Anderson said that he would take emotion out of the equation with a conversation strategy. He said to identify the employee’s behavior or performance and compare it to expected behavior or performance. The employee is asked to do a self-assessment. Follow up with questions if you start with the facts. Give the employee a sense of what they can do to meet their expectations.
Anderson told them to make a plan. Don’t try to control how employees change to meet the expectations. He said to let the employee do it their way and focus on the outcome. Clarifying expectations, the method of measurement toward those expectations, potential rewards and consequences, and of future expectations and accountability are some of the most important elements of the conversation.
Anderson said that it is possible that the employee is in the wrong role if their responsibilities changed and they didn’t sign up for it. It can take a long time for an honest and transparent conversation to take place.
The HR world has seen a lot of data over the past few years, so remote work remains very attractive. The director of HR thought leadership at the Society for Human Resource Management walked conference attendees through research that explained why that is the case.
In order to determine job attractiveness, it created a series of fake job profiles with seven different features, including work location, commute time, compensation, position level, benefits, professional growth potential and company reputation. The three attractive features were work location, compensation and commute time. Smith said that an on-site job with a 30-min commute would need at least 20% more compensation to become equally attractive to a remote job.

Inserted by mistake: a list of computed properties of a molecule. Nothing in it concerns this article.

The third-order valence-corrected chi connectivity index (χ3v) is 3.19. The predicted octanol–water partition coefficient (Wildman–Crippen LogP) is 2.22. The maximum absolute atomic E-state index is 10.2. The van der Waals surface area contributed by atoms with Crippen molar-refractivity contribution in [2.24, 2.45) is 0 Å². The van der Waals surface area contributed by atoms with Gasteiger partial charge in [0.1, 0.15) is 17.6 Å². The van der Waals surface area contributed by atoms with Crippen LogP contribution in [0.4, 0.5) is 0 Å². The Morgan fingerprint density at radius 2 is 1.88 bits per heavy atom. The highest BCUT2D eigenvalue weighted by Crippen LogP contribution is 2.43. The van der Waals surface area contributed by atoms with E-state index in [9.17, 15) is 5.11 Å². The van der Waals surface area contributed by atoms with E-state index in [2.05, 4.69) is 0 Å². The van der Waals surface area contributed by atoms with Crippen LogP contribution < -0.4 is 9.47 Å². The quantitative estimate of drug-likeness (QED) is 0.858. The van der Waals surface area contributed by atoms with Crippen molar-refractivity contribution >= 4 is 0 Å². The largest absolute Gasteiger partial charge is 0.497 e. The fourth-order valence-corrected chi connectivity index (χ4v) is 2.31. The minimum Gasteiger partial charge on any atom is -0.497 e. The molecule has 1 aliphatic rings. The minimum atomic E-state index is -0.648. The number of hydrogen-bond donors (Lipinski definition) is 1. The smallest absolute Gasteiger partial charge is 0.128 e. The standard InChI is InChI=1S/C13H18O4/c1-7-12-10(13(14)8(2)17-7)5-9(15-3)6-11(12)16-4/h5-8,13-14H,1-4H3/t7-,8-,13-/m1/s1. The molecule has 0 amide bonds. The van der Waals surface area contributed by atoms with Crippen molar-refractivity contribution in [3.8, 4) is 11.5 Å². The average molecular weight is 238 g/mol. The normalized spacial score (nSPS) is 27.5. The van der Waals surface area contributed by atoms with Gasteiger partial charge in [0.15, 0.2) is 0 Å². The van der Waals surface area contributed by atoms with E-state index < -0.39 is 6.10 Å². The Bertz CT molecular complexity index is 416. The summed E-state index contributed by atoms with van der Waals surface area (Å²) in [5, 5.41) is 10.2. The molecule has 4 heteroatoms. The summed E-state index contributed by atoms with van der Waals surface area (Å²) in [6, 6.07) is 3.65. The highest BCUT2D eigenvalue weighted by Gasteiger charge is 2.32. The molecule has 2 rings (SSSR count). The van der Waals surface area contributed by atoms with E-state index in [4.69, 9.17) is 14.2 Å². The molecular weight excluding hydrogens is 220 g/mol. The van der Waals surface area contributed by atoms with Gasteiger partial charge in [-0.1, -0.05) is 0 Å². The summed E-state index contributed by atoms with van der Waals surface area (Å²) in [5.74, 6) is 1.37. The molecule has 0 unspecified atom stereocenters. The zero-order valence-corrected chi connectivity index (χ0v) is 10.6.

When it comes to both productivity and relationship-building, the perception of remote work still differs from reality. On-site workers think remote workers are not working as much. A majority of both remote and on-site workers think that it’s more difficult for remote workers to form strong relationships. Both remote workers and on-site workers were more likely to struggle in forming strong relationships because they believed they worked just as many hours. Workers on-site were more likely to be passed up for promotions and job opportunities.
One of the most striking findings from the survey. There is work that is remote. Half of employees are definitely looking for a remote opportunity for their next job, and 25% of those currently working on-site.